My friend recently sent me this image (shoutout to Nicole!) and it really got me thinking about my own shopping habits. I think people think that in order to have an ethical wardrobe, you need to spend a lot of money. Luckily, this is rarely the case. In fact, shopping ethically can actually help you save money in the long haul. I really like the simplicity of this graphic so I decided to share and explain my experience going through each of these five steps.
Since doing some research about the toxins and scary chemicals found in makeup and beauty products, I have been looking for some alternatives. I had heard of RMS Beauty before – anyone who is interested in the makeup community has certainly heard of the brand’s cult product the “Living Luminizer“. This past summer I was on the hunt for a moisturizing concealer and decided to try out the “Un Cover-Up” from RMS. I liked it but didn’t really know how to work with it until I read that Emma Watson used it as foundation. I used it all over my face and fell IN LOVE. I have a real issue finding foundations that sit nicely on my very dry skin, but this sat on it like a DREAM. Like most of their products, this RMS concealer is most made up of coconut oil, which my skin really seems to love. I also recently learned that coconut oil does not hold bacteria, which is great because I do not usually like products that come in tiny pots that you need to dip your fingers in.
I came across this article on The Good Trade. It really struck a cord because this sums up exactly how I feel as a feminist and environmentalist who loves fashion. With the anniversary of the Rana Plaza disaster coming up, I thought it was a good time to share.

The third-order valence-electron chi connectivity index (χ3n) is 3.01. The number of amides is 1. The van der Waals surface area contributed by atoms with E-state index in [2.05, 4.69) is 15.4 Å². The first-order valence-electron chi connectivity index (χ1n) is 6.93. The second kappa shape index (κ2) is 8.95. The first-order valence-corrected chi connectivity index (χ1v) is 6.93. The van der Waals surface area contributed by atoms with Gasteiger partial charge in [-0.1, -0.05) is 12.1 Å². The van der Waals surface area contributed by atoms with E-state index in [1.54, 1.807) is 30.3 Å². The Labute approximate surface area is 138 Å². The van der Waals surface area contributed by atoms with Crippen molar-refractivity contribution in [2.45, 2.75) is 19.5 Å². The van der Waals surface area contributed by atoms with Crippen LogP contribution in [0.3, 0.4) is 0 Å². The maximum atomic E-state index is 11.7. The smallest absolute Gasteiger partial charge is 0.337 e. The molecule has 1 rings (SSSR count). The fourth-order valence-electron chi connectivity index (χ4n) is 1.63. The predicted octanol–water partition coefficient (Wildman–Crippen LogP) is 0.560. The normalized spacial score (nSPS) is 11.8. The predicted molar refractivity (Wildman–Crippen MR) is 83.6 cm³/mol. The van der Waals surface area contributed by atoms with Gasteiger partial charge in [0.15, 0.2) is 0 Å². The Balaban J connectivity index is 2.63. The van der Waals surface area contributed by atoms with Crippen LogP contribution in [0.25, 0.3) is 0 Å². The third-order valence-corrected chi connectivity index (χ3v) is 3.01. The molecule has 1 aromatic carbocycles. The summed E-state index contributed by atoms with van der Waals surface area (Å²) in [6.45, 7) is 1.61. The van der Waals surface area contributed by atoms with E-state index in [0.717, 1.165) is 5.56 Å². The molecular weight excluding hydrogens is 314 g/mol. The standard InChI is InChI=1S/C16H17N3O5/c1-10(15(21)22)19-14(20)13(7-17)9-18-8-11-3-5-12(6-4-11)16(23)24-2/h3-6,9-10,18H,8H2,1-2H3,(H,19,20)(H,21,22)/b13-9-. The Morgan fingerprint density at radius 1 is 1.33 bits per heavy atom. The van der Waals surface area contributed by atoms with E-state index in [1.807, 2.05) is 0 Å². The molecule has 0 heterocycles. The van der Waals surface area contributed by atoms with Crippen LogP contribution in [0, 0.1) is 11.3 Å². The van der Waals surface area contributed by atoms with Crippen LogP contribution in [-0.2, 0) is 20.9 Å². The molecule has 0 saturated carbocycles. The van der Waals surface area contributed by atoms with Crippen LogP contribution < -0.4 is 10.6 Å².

By Erin Houtson
It’s Been 4 Years Since The Rana Plaza Tragedy
Where were you on April 24, 2013? To most people, it was a day like any other, but for me, it was the day that my eyes snapped wide open to the actions of my closet. No, my closet can’t walk or talk, but if it could, it may have given voice to the hidden women and men who made my clothes. On that day and the weeks to follow, those same faces came at me from the pages of the New York Times, the Guardian, and more covering the Rana Plaza Factory Collapse in Bangladesh.
WHY THIS HIT ME SO HARD
For many members of the conscious fashion movement, this was also their wake-up moment. But at the time, I was working for a media company that covered global development issues, from foreign aid flows that support social and economic growth to the role of corporations through their responsibility, citizenship, or emerging markets activities.
Everywhere I turned, large multinational companies were – despite many people’s cynicism – doing amazing things. The most world’s most famous beverage company was innovating delivery of immunizations and medicine to the last miles of the most remote areas of our globe. Banks were investing in local innovators who were changing their communities through making the internet accessible for all. Payment providers were creating new gateways and currencies like mPESA that would come to revolutionize the way people – particularly women – in Sub-Saharan Africa and beyond would build savings and make everyday transactions that led to empowerment.
UPDATE: Pepsi has now apologized for the ad and officially pulled the video from Youtube. The company has released the following statement: “Pepsi was trying to project a global message of unity, peace, and understanding. Clearly we missed the mark, and we apologize… We do not intend to make light of any serious issue…We are removing the comment and halting any further rollout.” Let’s hope this is a warning to other brands that try to use social issues as marketing tools.
Oh Pepsi how could you have not seen just how bad this idea was?!?! It should have been obvious to anyone with any common sense that this was going to end up being a PR nightmare.
A bit of a different sort of post today. With just about a month left of classes (!!), I need to figure out my next move. Like literally, where will I MOVE?? For a bit, I was convinced that I wanted to go home after classes ended. I would go home, find a proper job, and work on my thesis. I wanted to go home. I missed my friends and family, but now that the date to leave is actually rapidly approaching, I’m not so sure. There are so many factors to consider so I am going to go on a little rant.